The Chainsmokers: Lighting Up with a Number One Duo

This is high season for the Chainsmokers. The duo of Alex Pall and Andrew “Drew” Taggart is steamrolling through a vastly successful tour complete with a massive stage set––12 trucks, seven busses, 100,000 lbs. of lighting fixtures and an elevator with a DJ booth. The 2017 Grammy winners, whose ”Don’t Let Me Down” featuring Daya took honors for Best Dance Recording, are ruling the airwaves with singles like “Closer” and “Paris” from their No. 1 collection Memories…Do Not Open.

On this afternoon, one day after the duo took home Billboard Awards for Top Dance/Electronic Artist, Top Dance Song, Hot 100 Song and Collaboration (for “Closer”)––in addition to performing “Young” on the show––Andrew “Drew” Taggart sounds energized and effortless as he calls in for this exclusive Music Connection interview. He begins by expressing his appreciation for an opportunity to talk to a music publication on the subject of music. “Sometimes,” he wryly notes, “people want to talk about other things.”

Music Connection: We have been reading reviews from the different cities you are visiting on this epic Memories…Do Not Open Tour that is taking you across the U.S. and around the world. It sounds as if audiences are really getting off on the spectacle that you are presenting.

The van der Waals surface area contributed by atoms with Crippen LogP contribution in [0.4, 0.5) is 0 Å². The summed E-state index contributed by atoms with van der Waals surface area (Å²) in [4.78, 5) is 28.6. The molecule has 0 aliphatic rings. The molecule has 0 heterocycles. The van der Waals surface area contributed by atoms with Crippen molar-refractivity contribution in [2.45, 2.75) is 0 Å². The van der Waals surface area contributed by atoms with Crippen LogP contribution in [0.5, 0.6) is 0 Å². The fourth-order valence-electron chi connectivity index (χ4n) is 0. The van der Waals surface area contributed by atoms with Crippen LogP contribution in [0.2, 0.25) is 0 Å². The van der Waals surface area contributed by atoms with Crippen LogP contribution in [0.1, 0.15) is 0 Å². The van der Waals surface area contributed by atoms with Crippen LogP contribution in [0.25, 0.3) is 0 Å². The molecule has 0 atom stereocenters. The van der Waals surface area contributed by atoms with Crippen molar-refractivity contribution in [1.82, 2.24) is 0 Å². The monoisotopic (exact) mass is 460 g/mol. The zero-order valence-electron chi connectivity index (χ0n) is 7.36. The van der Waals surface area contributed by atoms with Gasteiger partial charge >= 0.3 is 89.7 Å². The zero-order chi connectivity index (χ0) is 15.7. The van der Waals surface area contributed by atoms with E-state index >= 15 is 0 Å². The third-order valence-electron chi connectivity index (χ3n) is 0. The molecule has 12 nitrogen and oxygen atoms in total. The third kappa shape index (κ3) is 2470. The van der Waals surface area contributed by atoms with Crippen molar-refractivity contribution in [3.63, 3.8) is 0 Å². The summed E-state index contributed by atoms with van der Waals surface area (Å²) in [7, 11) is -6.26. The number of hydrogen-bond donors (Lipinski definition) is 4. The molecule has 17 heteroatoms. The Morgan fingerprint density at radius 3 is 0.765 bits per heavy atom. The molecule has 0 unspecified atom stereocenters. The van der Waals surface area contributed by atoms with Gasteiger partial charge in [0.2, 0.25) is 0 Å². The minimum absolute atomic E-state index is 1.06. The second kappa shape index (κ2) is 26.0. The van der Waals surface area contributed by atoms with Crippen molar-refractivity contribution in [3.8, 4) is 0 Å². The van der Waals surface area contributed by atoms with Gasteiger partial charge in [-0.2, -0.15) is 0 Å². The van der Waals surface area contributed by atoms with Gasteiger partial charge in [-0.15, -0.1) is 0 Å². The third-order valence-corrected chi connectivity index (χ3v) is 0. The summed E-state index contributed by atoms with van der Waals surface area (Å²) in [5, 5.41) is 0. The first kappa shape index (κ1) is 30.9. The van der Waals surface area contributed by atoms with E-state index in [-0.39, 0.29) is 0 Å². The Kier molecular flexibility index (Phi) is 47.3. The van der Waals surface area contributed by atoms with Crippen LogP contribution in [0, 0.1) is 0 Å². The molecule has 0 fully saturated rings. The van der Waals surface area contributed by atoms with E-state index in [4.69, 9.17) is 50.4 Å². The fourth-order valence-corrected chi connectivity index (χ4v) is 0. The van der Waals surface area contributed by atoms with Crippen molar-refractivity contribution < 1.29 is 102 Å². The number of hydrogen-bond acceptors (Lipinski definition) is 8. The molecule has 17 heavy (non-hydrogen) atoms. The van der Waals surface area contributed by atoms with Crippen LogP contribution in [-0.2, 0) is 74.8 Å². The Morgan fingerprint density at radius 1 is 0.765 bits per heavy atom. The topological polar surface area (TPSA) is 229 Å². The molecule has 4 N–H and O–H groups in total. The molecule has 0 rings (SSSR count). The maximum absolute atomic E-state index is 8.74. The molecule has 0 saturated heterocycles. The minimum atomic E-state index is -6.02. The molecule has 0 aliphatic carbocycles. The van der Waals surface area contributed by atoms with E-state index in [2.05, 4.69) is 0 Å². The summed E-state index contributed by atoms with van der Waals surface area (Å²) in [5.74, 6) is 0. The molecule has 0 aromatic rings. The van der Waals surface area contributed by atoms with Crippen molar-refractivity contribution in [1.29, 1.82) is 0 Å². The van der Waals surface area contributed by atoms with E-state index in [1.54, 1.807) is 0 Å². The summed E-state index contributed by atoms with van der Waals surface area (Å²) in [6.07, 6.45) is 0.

Andrew “Drew” Taggart: We’re having a great time––it’s a very fulfilling show for us to put on. We brought on a band, but we still maintain the DJ set and vibe. It’s something very unique andan honor to be able to bring this sound and experience into Des Moines, IA and Louisville, KY, cities that probably don’t have a dance scene at all. I remember when other artists did that for me. It feels like we’re the first kind of dance music experience some of these people are having, and that’s cool.

MC: With the massive popularity that you’ve achieved this year, has there ever been any backlash from fans who might feel that your success with a wider audience has taken you away from them?

Taggart: I’m sure some people feel that way. I remember feeling that way about artists when I had discovered them through their earlier stuff. Now I’m in that position as an artist. We’ve been lucky enough to have fans for a couple of years, and in those couple of years we’ve changed. You have to respect your fans and where you come from, but you can’t let it hinder you or be imprisoned by what they think about you. I feel like every artist has to grow.

MC: You have a live band with you on tour, correct?

Taggart: It’s about 50/50 between the live instruments and DJing. We have a drummer, and we use a lot of synth and piano, because those are the instruments we use in the studio.

MC: Are you still using Ableton as your go-to digital audio workstation (DAW) program?

Taggart: Yes, some people work on Logic or ProTools or other DAW’s. I only know Ableton. It’s funny how it's influenced how I create music.

MC: How so?

Taggart: I use clips in the Session View as a bulletin board for ideas. I’ll do a piano riff and beats, and random samples on that page and it’s like a songwriting collage. If you only have the Arrangement View like ProTools or Logic when you write, the section is in the song already. You play it exactly where it’s supposed to be. In Ableton, you can experiment with a beat and it sounds cool. I like that opportunity for making something that you didn’t expect.

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